Thursday, November 24, 2016

NA-NU NA-NU! How NaNoWriMo Helps a Picture Book Writer - by Kathy Halsey

As you munch on turkey, give thanks with family and friends, perhaps you have a moment to read about a another November tradition, NaNoWriMo. Ask your parents or others around the table today if they recall the Mork and Mindy sitcom that featured comedic genius Robin Williams. Robin played the alien Mork from the planet Ork, and his greeting was, "NA-NU NA-NU."  I felt rather like Mork, visiting another planet as I began my November journey through National Novel Writing Month. 


The challenge to write 50,000 words in one measly month seemed monumental. It feels that way still. I may not make the word count, and  today, if I keep writing at my current pace, I'll reach the finish line March 27, 2017. Plenty of people who embark on this adventure say they "fail" the first year. Whoa, that's harsh. However, my "failure" is still a win in my book. 



I primarily write picture books, have tried my hand at a chapter book and even dipped into  a middle grade. I pride myself of word counts of 300-500 and by final draft time, I usually cross that finish line. So could this older dog learn a new trick? I had to find out if I could sustain a much brisker clip.
 

My motivation was a "failed" PB biography that just wouldn't budge. Taking revision to the nth level, I played "what if." What if this became a first person, middle grade, historical fiction? I became my main character and revised my structure to a travelogue on which to hang my plot and research. I shared that beginning with a friend's 5th grade class, and voila, they actually clapped after my reading. Yes, I guess I'm writing a middle grade novel. GULP. So here's a few tips to chew on along w/the turkey sandwich.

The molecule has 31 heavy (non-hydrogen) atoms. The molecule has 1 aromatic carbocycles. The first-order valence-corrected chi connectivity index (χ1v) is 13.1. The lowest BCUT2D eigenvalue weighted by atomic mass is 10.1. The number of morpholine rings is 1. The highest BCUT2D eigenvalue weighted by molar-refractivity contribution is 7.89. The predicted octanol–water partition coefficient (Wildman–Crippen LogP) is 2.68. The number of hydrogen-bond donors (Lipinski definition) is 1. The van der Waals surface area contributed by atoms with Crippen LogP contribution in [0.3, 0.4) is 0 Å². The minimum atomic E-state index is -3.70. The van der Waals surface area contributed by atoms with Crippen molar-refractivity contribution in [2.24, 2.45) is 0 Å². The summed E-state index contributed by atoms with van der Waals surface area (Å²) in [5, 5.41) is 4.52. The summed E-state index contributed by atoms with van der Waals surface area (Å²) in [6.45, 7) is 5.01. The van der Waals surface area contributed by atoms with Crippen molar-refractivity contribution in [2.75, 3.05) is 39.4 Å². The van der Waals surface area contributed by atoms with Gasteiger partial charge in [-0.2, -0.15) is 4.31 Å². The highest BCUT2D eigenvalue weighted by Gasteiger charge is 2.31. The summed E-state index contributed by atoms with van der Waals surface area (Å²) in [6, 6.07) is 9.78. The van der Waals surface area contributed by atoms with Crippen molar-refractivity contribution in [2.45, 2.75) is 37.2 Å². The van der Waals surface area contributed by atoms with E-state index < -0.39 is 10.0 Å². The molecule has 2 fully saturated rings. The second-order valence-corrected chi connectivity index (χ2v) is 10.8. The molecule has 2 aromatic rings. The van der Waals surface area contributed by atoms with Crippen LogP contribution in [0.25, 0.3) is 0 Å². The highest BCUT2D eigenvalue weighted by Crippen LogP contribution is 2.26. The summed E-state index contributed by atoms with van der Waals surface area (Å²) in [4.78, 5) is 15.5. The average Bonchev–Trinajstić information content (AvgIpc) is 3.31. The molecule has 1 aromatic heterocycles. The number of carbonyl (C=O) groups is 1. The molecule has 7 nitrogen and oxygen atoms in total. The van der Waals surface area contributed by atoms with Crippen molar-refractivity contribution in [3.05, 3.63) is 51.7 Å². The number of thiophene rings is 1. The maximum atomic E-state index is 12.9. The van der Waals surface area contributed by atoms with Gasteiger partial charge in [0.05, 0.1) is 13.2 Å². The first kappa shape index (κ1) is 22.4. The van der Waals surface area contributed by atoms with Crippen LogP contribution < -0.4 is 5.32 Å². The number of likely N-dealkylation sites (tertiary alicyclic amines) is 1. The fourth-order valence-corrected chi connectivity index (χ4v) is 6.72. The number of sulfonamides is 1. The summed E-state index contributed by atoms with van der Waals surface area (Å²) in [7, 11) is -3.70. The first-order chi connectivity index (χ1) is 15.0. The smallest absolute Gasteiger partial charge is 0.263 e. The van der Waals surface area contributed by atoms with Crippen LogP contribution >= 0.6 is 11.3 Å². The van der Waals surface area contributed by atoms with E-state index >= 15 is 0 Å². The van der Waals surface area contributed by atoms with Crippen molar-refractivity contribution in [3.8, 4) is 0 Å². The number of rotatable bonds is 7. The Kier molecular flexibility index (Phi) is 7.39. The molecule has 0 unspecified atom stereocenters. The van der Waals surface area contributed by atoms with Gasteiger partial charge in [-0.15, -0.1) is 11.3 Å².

Top Tips from a Newbie

1.  Prepare for NaNo ahead of time. There are meetings all over the country during October on the website. Also the site includes articles and help boards similar to the SCBWI blue boards.
2. I had a topic and plot via my PB bio, which helped. Perhaps you can dust off a manuscript that tugs at you still for NaNo. I used my fourteen spreads and reimaigned them as chapters. 
3.  Gather your tribe. I hooked up with picture book and nonfiction writer friends  from FaceBook  and they became my first NaNo 'buddies." We spur each other on.
4. Go to meet-ups within your region. This may be more difficult if you live in a small town, but it helps. Some meetings are informational; some are like-minded folks who write on their own, yet join together. I found coffee, munchies, and camaraderie at   The Thurber House and two library branches in Columbus, Ohio. 
5. Be kind to yourself if you slip up and don't reach your word count target for the day. My daily target is 1667 words and I don't always measure up. But I will not quit.
6. JUST WRITE. Sounds simple, but it's not. I am a constant editor and rough drafts come slowly. That works for writing a picture book draft, but for NaNo, I had to plunge forward with a truly #%% draft. I had research holes to fill, too. When I had no time to sift for dates or names, I just wrote "XXX" and highlighted it for later. It almost killed me at first, but it is a DRAFT. (This gets easier over time.)
7. Make this challenge your own. My middle grade novel is probably going to be 30,000 + words, not 50,000. I have to research as I write this month because of the radical change in structure. And, I may not get done by November 30. What? Me worry? No, if  I get this middle grade written by the time the NESCBWI conference rolls around, I win. These are my goals, MY NaNo.
The Benefits
1. NaNo forced me to adopt a real writing routine which became a ritual.  I researched in the morning or read sources for the section I'd write in the afternoon. Afternoons were for writing and "writing sprints." (Timed writing with others made me accountable. Try it even if you aren't interested in NaNo.) 

2.  I found more writing time in my day by breaking it down into manageable segments. The official name for this is the "Pomodoro Technique." The method breaks time into 25 minute intervals with short breaks. Here are twelve timing apps to help. 
3. The resources within the NaNoWriMo website are awesome. There are pep talks and wonderful forums. Listen to these forum titles: Plot Doctoring, Reference Desk (great for NF), Worldbuilding and The Adoption Society. Folks leave characters, plots and catchphrases they've abandoned that you can pick up.